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Haltering Foals - Training Workhorses Training Teamsters

Haltering Foals

by Lynn R. Miller of Singing Horse Ranch

Lynn Miller’s highly regarded book, “Training Workhorses / Training Teamsters,” is back in print! And that’s not even the most exciting news: The Second Edition is in FULL COLOR! Today’s article, “Haltering Foals,” is an excerpt from Chapter 8, “Imprinting and Training New Born Foals.” Click here to order.

In these photos I am demonstrating with a four month old stud colt, Ben, who has been fully imprinted at birth. There are two values to these photos. One is to show how you might halter a new born foal (granted Ben is a little large) and the other is to demonstrate the incredible strength of the imprint training. Ben has not been handled for three months. Keep in mind that I have approached Ben in an eighty-acre pasture and his mother has wandered off. There is no invisible wire or super glue holding him to this spot. He is held here by the strength of his training. (You should be doing this in a box stall or small enclosed area if the foal is untrained.)

Haltering Foals - Training Workhorses Training Teamsters

A. Approach, stroke and scratch neck and withers.

Haltering Foals - Training Workhorses Training Teamsters

B. Hold the basket of the halter under the nose and hold the poll strap in your right hand (careful not to make sudden contact with the neck or ears). You want to be sure you can attach or buckle the halter smoothly and quickly. Check this before you try to halter.

Haltering Foals - Training Workhorses Training Teamsters

C. When you pull the basket over the nose an untrained foal will back up quickly. You need to be prepared and committed to stay with it backing up until you have fastened the halter. Then let go. Don’t worry about restraining the youngster right away.

Haltering Foals - Training Workhorses Training Teamsters

D. Then kneel down with both hands extended, in one hand have an open snap at the end of a lead rope. When the foal sniffs your hand snap the rope to the halter and release, do not pull on the rope.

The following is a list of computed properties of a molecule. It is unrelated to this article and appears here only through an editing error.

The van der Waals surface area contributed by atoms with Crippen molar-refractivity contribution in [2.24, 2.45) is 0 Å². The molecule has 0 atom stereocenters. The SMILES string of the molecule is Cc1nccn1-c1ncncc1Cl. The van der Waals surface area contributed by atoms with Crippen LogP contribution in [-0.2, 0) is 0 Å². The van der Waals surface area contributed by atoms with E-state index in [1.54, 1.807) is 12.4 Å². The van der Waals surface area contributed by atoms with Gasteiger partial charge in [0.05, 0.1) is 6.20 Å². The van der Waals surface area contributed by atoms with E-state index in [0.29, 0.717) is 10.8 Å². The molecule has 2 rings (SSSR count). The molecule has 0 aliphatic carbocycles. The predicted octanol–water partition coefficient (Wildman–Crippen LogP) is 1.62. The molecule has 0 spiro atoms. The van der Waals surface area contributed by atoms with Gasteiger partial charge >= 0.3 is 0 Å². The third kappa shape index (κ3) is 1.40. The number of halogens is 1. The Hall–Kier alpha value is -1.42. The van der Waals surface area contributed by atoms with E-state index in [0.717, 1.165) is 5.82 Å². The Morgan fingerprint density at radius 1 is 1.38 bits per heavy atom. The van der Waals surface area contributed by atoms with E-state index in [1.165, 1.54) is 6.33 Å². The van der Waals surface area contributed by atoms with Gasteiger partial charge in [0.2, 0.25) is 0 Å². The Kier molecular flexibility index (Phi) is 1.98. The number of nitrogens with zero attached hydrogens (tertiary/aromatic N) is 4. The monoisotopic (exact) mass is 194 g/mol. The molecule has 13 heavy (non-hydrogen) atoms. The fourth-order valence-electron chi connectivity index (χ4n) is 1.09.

Haltering Foals - Training Workhorses Training Teamsters

E. When the foal lets you return to scratch its back gently reach for the rope and hold it slack.

Haltering Foals - Training Workhorses Training Teamsters

F. After the foal is comfortable with me hanging around, I put the lead rope in Ben’s mouth, like a bit, and let him mouth it.

Haltering Foals - Training Workhorses Training Teamsters

G. I stroke him all over, including the chest and belly.

Haltering Foals - Training Workhorses Training Teamsters

H. I stroke his forehead and …

Haltering Foals - Training Workhorses Training Teamsters

I. … move up to his ears. This will pay dividends later in life for bridling or any work around the head.

Haltering Foals - Training Workhorses Training Teamsters

J. And finally I pick up his feet. Notice he’s still out in that pasture. To the left of him is Juniper, his full sister, and behind him is Belle, his half sister

Ben is a stallion prospect so I am particularly pleased with his training process. If you haven’t noticed these things, please do take note: He was approached and haltered in the center of a big field. He is a nursing foal and his mother is no where in sight. He offered only full acceptance of whatever I took to him. When I was done, and unhaltered him, he did not run away. Instead he started to follow me until he lost interest and walked off with his half sister. If I had the time, and chose to, I could harness him and drive him and he would accept it and benefit from the extra training. I will not attempt to work him until he is three years old. But I expect that when that time comes he will offer no resistance.

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